Project description:Alpha-conotoxin GIC is a 16-residue peptide isolated from the venom of the cone snail Conus geographus. Alpha-conotoxin GIC potently blocks the alpha3beta2 subtype of human nicotinic acetylcholine receptor, showing a high selectivity for neuronal versus muscle subtype [McIntosh, Dowell, Watkins, Garrett, Yoshikami, and Olivera (2002) J. Biol. Chem. 277, 33610-33615]. We have now determined the three-dimensional solution structure of alpha-conotoxin GIC by NMR spectroscopy. The structure of alpha-conotoxin GIC is well defined with backbone and heavy atom root mean square deviations (residues 2-16) of 0.53 A and 0.96 A respectively. Structure and surface comparison of alpha-conotoxin GIC with the other alpha4/7 subfamily conotoxins reveals unique structural aspects of alpha-conotoxin GIC. In particular, the structural comparison between alpha-conotoxins GIC and MII indicates molecular features that may confer their similar receptor specificity profile, as well as those that provide the unique binding characteristics of alpha-conotoxin GIC.
Project description:The primary objective of this study was to realize the large-scale discovery of conotoxin sequences from different organs (including the venom duct, venom bulb and salivary gland) of the vermivorous Oak cone snail, Conus quercinus. Using high-throughput transcriptome sequencing, we identified 133 putative conotoxins that belong to 34 known superfamilies, of which nine were previously reported while the remaining 124 were novel conotoxins, with 17 in new and unassigned conotoxin groups. A-, O?-, M-, and I?- superfamilies were the most abundant, and the cysteine frameworks XIII and VIII were observed for the first time in the A- and I?-superfamilies. The transcriptome data from the venom duct, venom bulb and salivary gland showed considerable inter-organizational variations. Each organ had many exclusive conotoxins, and only seven of all the inferred mature peptides were common in the three organs. As expected, most of the identified conotoxins were synthesized in the venom duct at relatively high levels; however, a number of conotoxins were also identified in the venom bulb and the salivary gland with very low transcription levels. Therefore, various organs have different conotoxins with high diversity, suggesting greater contributions from several organs to the high-throughput discovery of new conotoxins for future drug development.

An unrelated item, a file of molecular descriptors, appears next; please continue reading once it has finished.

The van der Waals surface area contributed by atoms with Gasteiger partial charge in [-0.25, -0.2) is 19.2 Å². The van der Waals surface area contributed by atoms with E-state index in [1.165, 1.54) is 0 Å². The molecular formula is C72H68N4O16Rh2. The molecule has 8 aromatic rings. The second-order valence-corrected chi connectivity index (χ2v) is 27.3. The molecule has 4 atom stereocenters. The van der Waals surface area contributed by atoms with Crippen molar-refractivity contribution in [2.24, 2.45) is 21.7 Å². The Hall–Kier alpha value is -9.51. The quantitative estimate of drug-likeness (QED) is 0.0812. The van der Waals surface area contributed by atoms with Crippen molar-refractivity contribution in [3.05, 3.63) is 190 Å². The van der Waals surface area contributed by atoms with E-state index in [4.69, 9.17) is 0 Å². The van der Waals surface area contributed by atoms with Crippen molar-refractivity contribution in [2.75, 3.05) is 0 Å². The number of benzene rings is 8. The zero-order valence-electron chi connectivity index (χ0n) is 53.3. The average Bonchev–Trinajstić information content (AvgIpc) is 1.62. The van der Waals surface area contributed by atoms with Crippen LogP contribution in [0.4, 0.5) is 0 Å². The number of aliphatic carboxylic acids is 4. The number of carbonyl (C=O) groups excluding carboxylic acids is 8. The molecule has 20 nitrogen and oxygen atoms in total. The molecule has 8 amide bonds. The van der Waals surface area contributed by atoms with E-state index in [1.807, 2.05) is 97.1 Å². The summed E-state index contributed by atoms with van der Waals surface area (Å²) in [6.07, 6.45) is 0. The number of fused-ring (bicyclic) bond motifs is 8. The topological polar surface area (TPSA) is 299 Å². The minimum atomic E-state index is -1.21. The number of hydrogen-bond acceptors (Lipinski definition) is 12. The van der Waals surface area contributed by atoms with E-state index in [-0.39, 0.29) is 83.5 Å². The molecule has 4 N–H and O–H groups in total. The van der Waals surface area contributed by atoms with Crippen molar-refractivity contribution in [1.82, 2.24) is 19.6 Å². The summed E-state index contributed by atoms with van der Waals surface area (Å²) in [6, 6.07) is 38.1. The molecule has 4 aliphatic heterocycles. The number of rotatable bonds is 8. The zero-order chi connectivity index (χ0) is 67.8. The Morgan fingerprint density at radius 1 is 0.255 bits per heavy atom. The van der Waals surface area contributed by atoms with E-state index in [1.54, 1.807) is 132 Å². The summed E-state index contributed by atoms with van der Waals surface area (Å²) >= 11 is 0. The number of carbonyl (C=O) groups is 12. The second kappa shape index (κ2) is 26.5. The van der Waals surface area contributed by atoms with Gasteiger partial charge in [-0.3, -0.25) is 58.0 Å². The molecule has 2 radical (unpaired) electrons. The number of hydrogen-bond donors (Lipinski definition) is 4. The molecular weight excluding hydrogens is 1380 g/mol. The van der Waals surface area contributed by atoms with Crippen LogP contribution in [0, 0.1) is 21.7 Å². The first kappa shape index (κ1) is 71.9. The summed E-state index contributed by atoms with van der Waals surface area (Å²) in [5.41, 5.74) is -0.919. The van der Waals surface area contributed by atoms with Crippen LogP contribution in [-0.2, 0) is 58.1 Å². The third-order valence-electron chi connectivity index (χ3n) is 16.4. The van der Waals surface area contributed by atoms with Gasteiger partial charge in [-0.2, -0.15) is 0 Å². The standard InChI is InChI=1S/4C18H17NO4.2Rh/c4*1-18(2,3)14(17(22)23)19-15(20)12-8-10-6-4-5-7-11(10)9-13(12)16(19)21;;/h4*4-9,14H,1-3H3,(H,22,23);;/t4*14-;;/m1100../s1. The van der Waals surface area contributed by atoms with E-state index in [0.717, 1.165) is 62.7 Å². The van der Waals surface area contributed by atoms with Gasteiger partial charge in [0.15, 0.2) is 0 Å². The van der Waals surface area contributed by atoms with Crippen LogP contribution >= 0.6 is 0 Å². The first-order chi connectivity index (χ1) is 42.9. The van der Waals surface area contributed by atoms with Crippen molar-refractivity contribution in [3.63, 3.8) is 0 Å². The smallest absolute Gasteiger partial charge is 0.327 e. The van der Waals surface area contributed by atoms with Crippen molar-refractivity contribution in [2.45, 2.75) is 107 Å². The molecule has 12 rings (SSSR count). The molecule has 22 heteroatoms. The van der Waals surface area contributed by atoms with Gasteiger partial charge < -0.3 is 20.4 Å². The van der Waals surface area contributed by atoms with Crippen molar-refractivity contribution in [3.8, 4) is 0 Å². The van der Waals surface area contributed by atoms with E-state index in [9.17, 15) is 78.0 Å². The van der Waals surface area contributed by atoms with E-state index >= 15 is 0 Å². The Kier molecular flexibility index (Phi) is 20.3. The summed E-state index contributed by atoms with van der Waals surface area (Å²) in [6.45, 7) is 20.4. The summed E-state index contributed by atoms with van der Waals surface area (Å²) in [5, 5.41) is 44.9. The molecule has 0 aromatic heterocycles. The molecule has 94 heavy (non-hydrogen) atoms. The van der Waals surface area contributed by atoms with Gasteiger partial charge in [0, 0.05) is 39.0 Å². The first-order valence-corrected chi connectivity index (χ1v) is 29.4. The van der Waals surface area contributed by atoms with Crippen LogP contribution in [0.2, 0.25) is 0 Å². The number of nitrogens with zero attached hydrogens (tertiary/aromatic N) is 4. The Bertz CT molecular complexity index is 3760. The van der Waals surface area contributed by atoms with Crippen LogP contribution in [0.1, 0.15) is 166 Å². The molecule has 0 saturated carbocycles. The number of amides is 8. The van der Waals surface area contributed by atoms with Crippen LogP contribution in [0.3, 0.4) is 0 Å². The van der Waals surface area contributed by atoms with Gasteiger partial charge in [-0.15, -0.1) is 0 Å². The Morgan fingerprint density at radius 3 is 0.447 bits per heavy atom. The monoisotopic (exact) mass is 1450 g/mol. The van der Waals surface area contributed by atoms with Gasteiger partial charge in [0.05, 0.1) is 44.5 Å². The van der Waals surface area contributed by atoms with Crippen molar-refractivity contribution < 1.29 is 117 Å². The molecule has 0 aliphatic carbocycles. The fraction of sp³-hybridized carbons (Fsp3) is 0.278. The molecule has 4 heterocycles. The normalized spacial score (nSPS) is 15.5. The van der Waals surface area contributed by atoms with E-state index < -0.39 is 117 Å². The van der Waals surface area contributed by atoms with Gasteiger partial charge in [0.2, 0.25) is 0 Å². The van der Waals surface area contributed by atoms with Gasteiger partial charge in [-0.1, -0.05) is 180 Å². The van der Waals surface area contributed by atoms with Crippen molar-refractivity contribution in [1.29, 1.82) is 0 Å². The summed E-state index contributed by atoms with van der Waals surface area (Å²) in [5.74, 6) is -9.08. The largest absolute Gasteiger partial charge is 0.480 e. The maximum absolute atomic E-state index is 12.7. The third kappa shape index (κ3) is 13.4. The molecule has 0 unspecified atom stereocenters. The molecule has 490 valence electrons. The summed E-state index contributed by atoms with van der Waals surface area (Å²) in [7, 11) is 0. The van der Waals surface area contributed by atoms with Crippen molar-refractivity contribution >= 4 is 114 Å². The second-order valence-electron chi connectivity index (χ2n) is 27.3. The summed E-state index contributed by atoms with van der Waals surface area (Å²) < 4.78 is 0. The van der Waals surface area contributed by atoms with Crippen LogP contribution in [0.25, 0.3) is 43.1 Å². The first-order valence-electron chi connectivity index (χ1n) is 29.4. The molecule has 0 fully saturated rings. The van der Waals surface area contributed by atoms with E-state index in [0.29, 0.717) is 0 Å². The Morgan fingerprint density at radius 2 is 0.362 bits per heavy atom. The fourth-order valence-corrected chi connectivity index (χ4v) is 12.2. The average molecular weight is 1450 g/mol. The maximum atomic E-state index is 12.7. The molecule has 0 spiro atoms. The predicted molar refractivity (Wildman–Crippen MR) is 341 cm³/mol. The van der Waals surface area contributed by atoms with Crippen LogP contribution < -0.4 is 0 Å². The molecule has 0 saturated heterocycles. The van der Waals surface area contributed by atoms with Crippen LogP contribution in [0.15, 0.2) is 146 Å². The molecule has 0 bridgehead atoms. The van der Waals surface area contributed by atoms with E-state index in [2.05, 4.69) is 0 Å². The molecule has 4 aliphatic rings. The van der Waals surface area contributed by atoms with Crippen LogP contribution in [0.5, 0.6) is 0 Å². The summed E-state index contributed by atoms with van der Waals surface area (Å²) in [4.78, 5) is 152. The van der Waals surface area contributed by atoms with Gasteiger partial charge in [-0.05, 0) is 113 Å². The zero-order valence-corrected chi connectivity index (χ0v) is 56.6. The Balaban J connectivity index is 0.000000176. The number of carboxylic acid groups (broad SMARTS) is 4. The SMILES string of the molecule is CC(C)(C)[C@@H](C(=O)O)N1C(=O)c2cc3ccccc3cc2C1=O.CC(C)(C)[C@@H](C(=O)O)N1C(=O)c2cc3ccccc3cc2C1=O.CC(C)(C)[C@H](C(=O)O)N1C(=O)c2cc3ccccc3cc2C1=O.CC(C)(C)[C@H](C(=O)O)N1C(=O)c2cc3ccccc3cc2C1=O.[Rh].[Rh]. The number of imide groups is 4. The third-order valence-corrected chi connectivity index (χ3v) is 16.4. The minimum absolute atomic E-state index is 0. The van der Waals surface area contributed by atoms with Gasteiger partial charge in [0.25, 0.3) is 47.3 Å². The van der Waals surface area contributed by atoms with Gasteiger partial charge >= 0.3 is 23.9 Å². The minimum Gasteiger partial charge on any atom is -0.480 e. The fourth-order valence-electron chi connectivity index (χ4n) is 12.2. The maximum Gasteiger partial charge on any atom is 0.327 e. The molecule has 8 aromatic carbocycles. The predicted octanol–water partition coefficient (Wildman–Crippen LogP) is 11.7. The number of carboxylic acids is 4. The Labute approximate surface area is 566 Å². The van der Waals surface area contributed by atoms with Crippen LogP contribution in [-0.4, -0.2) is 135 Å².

Project description:Cone snails comprise approximately 700 species of venomous molluscs which have evolved the ability to generate multiple toxins with varied and exquisite selectivity. alpha-Conotoxin is a powerful tool for defining the composition and function of nicotinic acetylcholine receptors which play a crucial role in excitatory neurotransmission and are important targets for drugs and insecticides. An alpha4/7 conotoxin, Lp1.1, originally identified by cDNA and genomic DNA cloning from Conus leopardus, was found devoid of the highly conserved Pro residue in the first intercysteine loop. To further study this toxin, alpha-Lp1.1 was chemically synthesized and refolded into its globular disulfide isomer. The synthetic Lp1.1 induced seizure and paralysis on freshwater goldfish and selectively reversibly inhibited ACh-evoked currents in Xenopus oocytes expressing rat alpha3beta2 and alpha6alpha3beta2 nAChRs. Comparing the distinct primary structure with other functionally related alpha-conotoxins could indicate structural features in Lp1.1 that may be associated with its unique receptor recognition profile.